Sydney Sweeney's candid comments about feeling 'sexualised' due to 'big boobs' spark debate online

Sydney Sweeney composite
While many have offered their support to Sweeney, others have accused her of making superfluous complaints about having "big boobs" and being conventionally attractive. Photo credit: Photo illustration - Newshub; Images - Getty Images, @sydney_sweeney / Instagram

Sydney Sweeney has sparked heated debate online after candidly discussing her struggles with accepting her body throughout adolescence and into adulthood. 

The 25-year-old was catapulted to international stardom in 2019 for her role as Cassie Howard on the hit HBO series Euphoria, which explores social issues among young people such as substance abuse, mental illness, toxic relationships and sex. 

In an extensive interview with The Sun, Sweeney - who has also starred in The White Lotus and Once Upon a Time in Hollywood - spoke frankly about how her physical appearance has often been highlighted over her on-screen talent and acting credentials. 

She also admitted that she resented her figure during adolescence due to developing earlier than her peers, with her body causing her to feel judged and "sexualised". Those feelings continued into her acting career, she said, where she has been stereotyped as the "blonde" with "big boobs". Being judged by her looks or reduced to her physical attributes has often seen her skill as an actor overlooked, she added. 

"I had boobs before other girls, and I felt ostracised for it," Sweeney told the outlet. "I have big boobs, I'm blonde - and that's all I have."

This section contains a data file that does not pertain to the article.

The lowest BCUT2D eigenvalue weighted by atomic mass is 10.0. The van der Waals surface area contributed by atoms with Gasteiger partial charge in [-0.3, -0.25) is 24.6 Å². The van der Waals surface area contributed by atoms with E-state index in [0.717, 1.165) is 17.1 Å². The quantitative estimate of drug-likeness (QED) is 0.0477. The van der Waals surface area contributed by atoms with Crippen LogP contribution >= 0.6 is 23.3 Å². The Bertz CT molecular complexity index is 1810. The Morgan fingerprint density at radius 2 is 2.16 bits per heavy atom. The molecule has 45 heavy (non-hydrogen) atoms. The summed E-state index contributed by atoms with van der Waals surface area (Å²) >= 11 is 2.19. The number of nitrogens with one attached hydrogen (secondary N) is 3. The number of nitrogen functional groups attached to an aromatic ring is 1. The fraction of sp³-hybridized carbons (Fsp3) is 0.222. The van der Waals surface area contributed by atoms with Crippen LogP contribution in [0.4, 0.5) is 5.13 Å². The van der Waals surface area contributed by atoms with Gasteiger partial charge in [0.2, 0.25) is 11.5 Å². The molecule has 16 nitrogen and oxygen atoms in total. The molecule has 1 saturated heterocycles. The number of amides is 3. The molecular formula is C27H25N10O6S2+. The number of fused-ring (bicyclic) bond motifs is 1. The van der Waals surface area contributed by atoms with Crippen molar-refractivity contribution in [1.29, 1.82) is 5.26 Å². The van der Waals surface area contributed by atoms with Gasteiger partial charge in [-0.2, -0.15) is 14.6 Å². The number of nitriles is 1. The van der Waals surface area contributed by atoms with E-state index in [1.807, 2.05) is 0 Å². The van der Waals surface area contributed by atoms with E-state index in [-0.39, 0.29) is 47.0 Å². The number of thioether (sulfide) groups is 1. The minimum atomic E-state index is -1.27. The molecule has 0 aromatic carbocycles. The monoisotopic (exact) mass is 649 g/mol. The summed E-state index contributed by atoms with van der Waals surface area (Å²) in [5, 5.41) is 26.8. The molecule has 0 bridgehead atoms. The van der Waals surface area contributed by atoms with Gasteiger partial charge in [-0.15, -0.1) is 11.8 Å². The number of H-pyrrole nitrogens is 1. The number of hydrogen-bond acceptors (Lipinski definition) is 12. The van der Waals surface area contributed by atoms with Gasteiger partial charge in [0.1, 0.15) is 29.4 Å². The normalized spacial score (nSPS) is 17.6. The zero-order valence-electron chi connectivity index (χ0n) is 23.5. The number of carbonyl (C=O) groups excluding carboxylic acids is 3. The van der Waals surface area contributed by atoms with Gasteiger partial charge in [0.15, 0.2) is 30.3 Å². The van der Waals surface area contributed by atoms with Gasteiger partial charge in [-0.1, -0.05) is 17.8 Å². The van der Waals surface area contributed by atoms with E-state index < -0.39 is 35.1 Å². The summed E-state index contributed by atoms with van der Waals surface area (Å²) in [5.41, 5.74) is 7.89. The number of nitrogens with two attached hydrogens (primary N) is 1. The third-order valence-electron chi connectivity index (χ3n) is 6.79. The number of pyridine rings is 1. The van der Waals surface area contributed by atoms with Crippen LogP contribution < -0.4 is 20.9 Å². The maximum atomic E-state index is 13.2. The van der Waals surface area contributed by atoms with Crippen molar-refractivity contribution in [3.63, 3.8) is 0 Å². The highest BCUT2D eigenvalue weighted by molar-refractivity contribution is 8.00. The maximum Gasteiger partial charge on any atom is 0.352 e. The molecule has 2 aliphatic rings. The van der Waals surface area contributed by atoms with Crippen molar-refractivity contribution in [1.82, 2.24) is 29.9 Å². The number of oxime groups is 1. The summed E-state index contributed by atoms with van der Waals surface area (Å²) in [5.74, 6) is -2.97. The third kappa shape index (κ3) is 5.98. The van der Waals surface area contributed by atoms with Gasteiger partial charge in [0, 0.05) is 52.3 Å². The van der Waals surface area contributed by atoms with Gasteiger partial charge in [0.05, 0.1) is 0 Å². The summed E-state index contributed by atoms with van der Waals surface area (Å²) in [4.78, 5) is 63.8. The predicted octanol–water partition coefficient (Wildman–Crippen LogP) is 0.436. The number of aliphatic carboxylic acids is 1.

Sweeney has previously spoken out about the widespread trolling and overt sexualisation she faced following the airing of her nude scenes in Euphoria, telling British GQ in November that people were even tagging her family in screenshots of the scenes online.

"My cousins don't need that. It's completely disgusting and unfair," she told the outlet.

"You have a character that goes through the scrutiny of being a sexualised person at school and then an audience that does the same thing.

"I think it's ridiculous. I'm an artist, I play characters. It makes me want to play characters that piss people off more."

However, Sweeney's candidness with The Sun hasn't been universally well-received, with her recent comments attracting widespread attention on social media.

While many have offered their support to Sweeney and shared their own similar experiences with their bodies, others have accused her of making superfluous complaints about having "big boobs" and being conventionally attractive.

"Ostracized? By who? I'm sure she was quite popular with the boys in her school," one tweeted, with another man adding: "Hot girls will find any excuse to complain about something everyone else wants."

Despite the debate stirred by Sweeney's remarks, many have rushed to the 25-year-old's defence, opening up an important dialogue around the shaming and sexualisation of young girls who develop ahead of their peers. Many women took to Twitter to share their own anecdotes about being sexualised at school from a young age and how it negatively impacted their body image, leading to feelings of self-hatred and resentment.

"Women, from the time they reach consciousness, are shamed for simply existing, so idk [I don't know] why it's so hard for people to understand that a child developing breasts earlier would lead to scrutiny or feelings of insecurity," one wrote.

"I feel like every time this girl speaks out about an issue, y'all are quick to just dismiss her as a sex icon who 'signed up' for this. Y'all need to pack that internalised misogyny," said another.

"Anyone mocking this probably wasn't catcalled at [ages] 10/11 and wasn't told to 'cover up' for wearing the same things other kids were allowed to wear. When your body becomes sexualized as a child you can start to hate it and blame yourself," a third tweeted. 

"The reason she getting hate for this is [people] genuinely believe getting objectified or fetishized is a compliment and they can't conceive [the idea of] a man's attention not being some type of 'privilege'," said another.